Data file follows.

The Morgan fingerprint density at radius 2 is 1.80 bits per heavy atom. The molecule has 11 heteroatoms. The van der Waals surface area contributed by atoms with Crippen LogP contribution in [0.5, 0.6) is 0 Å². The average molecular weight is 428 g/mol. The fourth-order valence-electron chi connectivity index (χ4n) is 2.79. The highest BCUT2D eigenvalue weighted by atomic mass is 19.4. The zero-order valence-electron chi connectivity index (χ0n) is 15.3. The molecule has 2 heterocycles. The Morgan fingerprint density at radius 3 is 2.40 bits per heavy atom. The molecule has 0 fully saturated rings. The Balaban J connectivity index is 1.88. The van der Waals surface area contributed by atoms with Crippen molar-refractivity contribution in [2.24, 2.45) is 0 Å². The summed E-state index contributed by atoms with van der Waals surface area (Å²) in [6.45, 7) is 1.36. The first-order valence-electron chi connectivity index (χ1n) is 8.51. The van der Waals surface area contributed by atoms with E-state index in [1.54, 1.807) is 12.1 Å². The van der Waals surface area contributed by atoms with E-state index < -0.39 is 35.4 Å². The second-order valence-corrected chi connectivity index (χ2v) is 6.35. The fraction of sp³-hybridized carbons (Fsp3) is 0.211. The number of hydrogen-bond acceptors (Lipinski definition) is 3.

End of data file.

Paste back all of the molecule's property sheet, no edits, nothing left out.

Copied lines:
The Morgan fingerprint density at radius 2 is 1.80 bits per heavy atom. The molecule has 11 heteroatoms. The van der Waals surface area contributed by atoms with Crippen LogP contribution in [0.5, 0.6) is 0 Å². The average molecular weight is 428 g/mol. The fourth-order valence-electron chi connectivity index (χ4n) is 2.79. The highest BCUT2D eigenvalue weighted by atomic mass is 19.4. The zero-order valence-electron chi connectivity index (χ0n) is 15.3. The molecule has 2 heterocycles. The Morgan fingerprint density at radius 3 is 2.40 bits per heavy atom. The molecule has 0 fully saturated rings. The Balaban J connectivity index is 1.88. The van der Waals surface area contributed by atoms with Crippen molar-refractivity contribution in [2.24, 2.45) is 0 Å². The summed E-state index contributed by atoms with van der Waals surface area (Å²) in [6.45, 7) is 1.36. The first-order valence-electron chi connectivity index (χ1n) is 8.51. The van der Waals surface area contributed by atoms with E-state index in [1.54, 1.807) is 12.1 Å². The van der Waals surface area contributed by atoms with E-state index < -0.39 is 35.4 Å². The second-order valence-corrected chi connectivity index (χ2v) is 6.35. The fraction of sp³-hybridized carbons (Fsp3) is 0.211. The number of hydrogen-bond acceptors (Lipinski definition) is 3.